AMD provided us with an A10-5800K APU along with the Asus F2 A85-M Pro motherboard for our test drive. Purists might balk at the idea of an overclockable 100W TDP processor being used in tests intended to analyze the HTPC capabilities. However, the A10-5800K comes with the AMD Radeon HD 7660D, the highest end GPU in the Trinity lineup. Using this as the review platform gives readers an understanding of the maximum HTPC capabilities of the Trinity lineup.

The table below presents the hardware components of our Trinity HTPC testbed:

Trinity HTPC Testbed Setup
Processor AMD A10-5800K - 3.80 GHz (Turbo to 4.2 GHz)
AMD Radeon HD 7660D - 800 MHz
Motherboard Asus F2A85-M Pro uATX
OS Drive OCZ Vertex2 120 GB
Memory G.SKILL Ares Series 8GB (2 x 4GB) SDRAM DDR3 2133 (PC3 17000) F3-2133C9Q-16GAB CAS 9-11 -10-28 2N
Optical Drives ASUS 8X Blu-ray Drive Model BC-08B1ST
Case Antec Skeleton ATX Open Air Case
Power Supply Antec VP-450 450W ATX
Operating System Windows 7 Ultimate x64 SP1
Display / AVR Acer H243H / Pioneer Elite VSX-32 + Sony Bravia KDL46EX720
.

The Trinity platform officially supports DDR3-1866 modules. Towards this, we obtained a 16 GB DDR3-2133 Ares kit from G.Skill for our testbed. Using this kit made it possible to study HTPC behaviour from a memory bandwidth perspective.

The software setup for the Trinity HTPC testbed involved the following:

Trinity HTPC Testbed Software Setup
Blu-ray Playback Software CyberLink PowerDVD 12
Media Player MPC-HC v1.6.3.5818
Splitter / Decoder LAV Filters 0.51.3
Renderers EVR / EVR-CP (integrated in MPC-HC v1.6.3.5818)
madVR v0.83.4

The madVR renderer settings were fixed as below for testing purposes:

  1. Decoding features disabled
  2. Deinterlacing set to:
    • automatically activated when needed (activate when in doubt)
    • automatic source type detection (i.e, disable automatic source type detection is left unchecked)
    • only look at pixels in the frame center
    • be performed in a separate thread
  3. Scaling algorithms were set as below:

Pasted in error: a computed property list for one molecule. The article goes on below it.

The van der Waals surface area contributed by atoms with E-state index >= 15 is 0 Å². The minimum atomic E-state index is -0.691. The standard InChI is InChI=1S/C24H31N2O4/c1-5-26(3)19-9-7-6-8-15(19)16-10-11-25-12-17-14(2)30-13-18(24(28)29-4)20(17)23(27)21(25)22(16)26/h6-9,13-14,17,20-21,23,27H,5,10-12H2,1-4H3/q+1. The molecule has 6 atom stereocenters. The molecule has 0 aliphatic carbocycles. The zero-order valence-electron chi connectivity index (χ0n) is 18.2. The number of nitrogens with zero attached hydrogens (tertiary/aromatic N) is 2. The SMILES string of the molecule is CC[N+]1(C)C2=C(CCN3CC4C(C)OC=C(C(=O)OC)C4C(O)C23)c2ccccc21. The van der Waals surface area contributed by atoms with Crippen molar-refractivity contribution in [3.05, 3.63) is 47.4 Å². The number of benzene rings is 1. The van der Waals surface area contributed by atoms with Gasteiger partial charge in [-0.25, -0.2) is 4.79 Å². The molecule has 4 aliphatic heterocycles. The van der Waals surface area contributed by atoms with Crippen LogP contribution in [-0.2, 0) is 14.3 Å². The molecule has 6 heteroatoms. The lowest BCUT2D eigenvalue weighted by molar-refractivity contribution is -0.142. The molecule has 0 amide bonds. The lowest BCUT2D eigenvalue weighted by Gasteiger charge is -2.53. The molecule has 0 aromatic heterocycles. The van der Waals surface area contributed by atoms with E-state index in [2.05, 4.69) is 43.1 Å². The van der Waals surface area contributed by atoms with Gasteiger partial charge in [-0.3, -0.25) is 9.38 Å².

• Chroma upscaling set to SoftCubic with softness of 100
    • Luma upscaling set to Lanczos with 4 taps
    • Luma downscaling set to Lanczos with 4 taps
  4. Rendering parameters were set as below:
    • Start of playback (including post-seek) was delayed till the render queue filled up
    • Automatic fullscreen exclusive mode was used
    • A separate device was used presentation, and D3D11 was used
    • CPU and GPU queue sizes were set to 32 and 24 respectively
    • Under exclusive mode settings, the seek bar was enabled, switch to exclusive mode from windowed mode was delayed by 3 seconds and 16 frames were configured to be presented in advance. The GPU was set to fush after the intermediate render steps, copy to back buffer and after D3D peresentation. In addition, the GPU was set to wait (sleep) after the last render step.

Unlike our Ivy Bridge setup, we found the windowed mode to be generally bad in terms of performance compared to exclusive mode. Also, none of the options to trade quality for performance were checked.

Introduction HQV 2.0 Benchmarking
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  • Beenthere - Thursday, September 27, 2012 - link

    There is an appropriate CPU/APU model for every budget these days. Virtually any current model APU/CPU will perform just fine for 98% of consumers. Most consumers buy what fits their needs and budget, not the over priced, over hyped top-of-the-line models.

    AMDs new Trinity APUs and Vishera desktop FX processors offer more performance for less, which is good for consumers.
    Reply
  • silverblue - Thursday, September 27, 2012 - link